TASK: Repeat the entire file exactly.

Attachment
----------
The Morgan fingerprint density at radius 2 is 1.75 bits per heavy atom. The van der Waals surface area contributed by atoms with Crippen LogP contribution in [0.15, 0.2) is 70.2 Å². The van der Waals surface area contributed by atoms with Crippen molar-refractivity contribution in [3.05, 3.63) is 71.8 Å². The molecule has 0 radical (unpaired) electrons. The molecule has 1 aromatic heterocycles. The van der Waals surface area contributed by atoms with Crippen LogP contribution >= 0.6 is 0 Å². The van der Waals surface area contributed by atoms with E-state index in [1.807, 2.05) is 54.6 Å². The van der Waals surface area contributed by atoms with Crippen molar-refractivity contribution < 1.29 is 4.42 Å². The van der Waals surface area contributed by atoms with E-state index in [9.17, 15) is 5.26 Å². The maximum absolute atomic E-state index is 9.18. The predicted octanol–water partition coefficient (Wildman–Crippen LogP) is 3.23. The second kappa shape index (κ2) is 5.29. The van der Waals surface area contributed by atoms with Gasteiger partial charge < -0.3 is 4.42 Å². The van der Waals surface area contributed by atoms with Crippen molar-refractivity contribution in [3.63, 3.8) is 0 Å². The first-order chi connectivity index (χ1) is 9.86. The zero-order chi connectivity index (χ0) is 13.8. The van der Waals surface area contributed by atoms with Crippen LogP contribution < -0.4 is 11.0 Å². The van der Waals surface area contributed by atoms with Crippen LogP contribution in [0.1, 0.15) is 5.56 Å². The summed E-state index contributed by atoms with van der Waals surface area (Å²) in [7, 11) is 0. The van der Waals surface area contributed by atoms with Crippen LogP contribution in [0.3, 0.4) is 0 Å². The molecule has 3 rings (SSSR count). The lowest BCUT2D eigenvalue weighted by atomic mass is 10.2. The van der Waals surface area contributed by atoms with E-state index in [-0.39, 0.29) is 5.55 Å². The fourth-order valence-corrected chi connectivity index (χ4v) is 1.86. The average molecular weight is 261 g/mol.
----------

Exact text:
The Morgan fingerprint density at radius 2 is 1.75 bits per heavy atom. The van der Waals surface area contributed by atoms with Crippen LogP contribution in [0.15, 0.2) is 70.2 Å². The van der Waals surface area contributed by atoms with Crippen molar-refractivity contribution in [3.05, 3.63) is 71.8 Å². The molecule has 0 radical (unpaired) electrons. The molecule has 1 aromatic heterocycles. The van der Waals surface area contributed by atoms with Crippen LogP contribution >= 0.6 is 0 Å². The van der Waals surface area contributed by atoms with E-state index in [1.807, 2.05) is 54.6 Å². The van der Waals surface area contributed by atoms with Crippen molar-refractivity contribution < 1.29 is 4.42 Å². The van der Waals surface area contributed by atoms with E-state index in [9.17, 15) is 5.26 Å². The maximum absolute atomic E-state index is 9.18. The predicted octanol–water partition coefficient (Wildman–Crippen LogP) is 3.23. The second kappa shape index (κ2) is 5.29. The van der Waals surface area contributed by atoms with Gasteiger partial charge < -0.3 is 4.42 Å². The van der Waals surface area contributed by atoms with Crippen molar-refractivity contribution in [3.63, 3.8) is 0 Å². The first-order chi connectivity index (χ1) is 9.86. The zero-order chi connectivity index (χ0) is 13.8. The van der Waals surface area contributed by atoms with Crippen LogP contribution < -0.4 is 11.0 Å². The van der Waals surface area contributed by atoms with Crippen LogP contribution in [0.1, 0.15) is 5.56 Å². The summed E-state index contributed by atoms with van der Waals surface area (Å²) in [7, 11) is 0. The van der Waals surface area contributed by atoms with Crippen LogP contribution in [0.3, 0.4) is 0 Å². The molecule has 3 rings (SSSR count). The lowest BCUT2D eigenvalue weighted by atomic mass is 10.2. The van der Waals surface area contributed by atoms with E-state index in [-0.39, 0.29) is 5.55 Å². The fourth-order valence-corrected chi connectivity index (χ4v) is 1.86. The average molecular weight is 261 g/mol.